This post explores the challenges of achieving universal accessibility in public transport, including the conflict between macro and micro-level implementation and barriers met at the micro-level. It highlights the importance of addressing systemic and individual barriers to create more accessible transport chains. What is required to achieve universal accessibility?
What are the main issues in the present transport system? Which challenges will the service providers face in the future? How should public travel chains be in the future? In the last three weeks, we collaborated with national and local service providers, user associations and municipalities to answer these questions.
A dignified old age and the retirement event have several connections we had to discover. Our group’s objective over the previous three weeks has been to comprehend the perspective of retired people through field research and identify the critical life events that lead to being dignified and how digitalisation influences it as a tool.
Finnish design project provided by the Ministry of Finance focusing on solving the needs of the public servants (in Kela, TE offices and municipalities) involved in the transition from the 15 TE offices to 309+ municipalities due to the TE services reform 2024, via people-centric and public strategy renewal ideas.
These past two weeks we focused on unearthing challenges, triumphs and expectations with on-the-ground employees from different organisations which are a part of the TE2024 reform and identifying challenging areas where we can intervene. So far we have outlined three main problem segments that resurfaced often when discussing different reform activities.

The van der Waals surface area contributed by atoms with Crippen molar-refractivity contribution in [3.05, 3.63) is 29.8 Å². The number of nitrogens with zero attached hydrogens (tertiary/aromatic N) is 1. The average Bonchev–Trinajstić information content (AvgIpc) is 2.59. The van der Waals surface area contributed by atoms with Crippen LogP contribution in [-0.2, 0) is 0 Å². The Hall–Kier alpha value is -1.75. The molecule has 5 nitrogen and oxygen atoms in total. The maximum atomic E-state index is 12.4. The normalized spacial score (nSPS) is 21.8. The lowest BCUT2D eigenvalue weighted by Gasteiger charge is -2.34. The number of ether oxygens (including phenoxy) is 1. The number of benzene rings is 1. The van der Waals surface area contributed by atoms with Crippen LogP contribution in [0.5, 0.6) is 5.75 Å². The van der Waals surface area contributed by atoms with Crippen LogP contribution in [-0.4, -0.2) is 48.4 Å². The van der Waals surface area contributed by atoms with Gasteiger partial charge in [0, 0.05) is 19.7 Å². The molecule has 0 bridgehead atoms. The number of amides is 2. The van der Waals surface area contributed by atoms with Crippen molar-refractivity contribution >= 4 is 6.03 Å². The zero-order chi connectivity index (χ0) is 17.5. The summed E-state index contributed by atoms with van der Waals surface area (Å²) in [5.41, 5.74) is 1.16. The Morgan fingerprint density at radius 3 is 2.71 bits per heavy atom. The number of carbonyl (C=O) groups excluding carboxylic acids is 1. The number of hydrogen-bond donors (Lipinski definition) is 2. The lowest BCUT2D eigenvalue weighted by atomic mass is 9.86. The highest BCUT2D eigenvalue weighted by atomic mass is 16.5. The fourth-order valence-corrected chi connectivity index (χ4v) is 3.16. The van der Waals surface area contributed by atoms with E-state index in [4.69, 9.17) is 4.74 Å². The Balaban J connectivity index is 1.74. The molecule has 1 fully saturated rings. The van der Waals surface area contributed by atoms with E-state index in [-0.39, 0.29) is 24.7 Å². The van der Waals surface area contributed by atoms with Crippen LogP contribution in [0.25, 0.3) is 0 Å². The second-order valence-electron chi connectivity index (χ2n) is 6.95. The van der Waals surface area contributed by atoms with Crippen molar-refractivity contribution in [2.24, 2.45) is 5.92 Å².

Climate change is taking its toll on biodiversity everywhere but something lurking in the shadows of public media is the visitors’ contribution to biodiversity loss in national parks. Ideologies of systems thinking helped us to understand this spider legged topic further and eventually even led us to our problem area: Value of the guidelines is not realized by the visitors in relation to their impacts to biodiversity.
Team 1B is working on Metsähallitus’ and the Ministry of the Environment’s brief about the future of sustainable recreation. How can national parks be preserved in the future, as visitor numbers continue to grow? Through research and design interventions, the project seeks solutions to behaviors that harm the nature in conservation areas.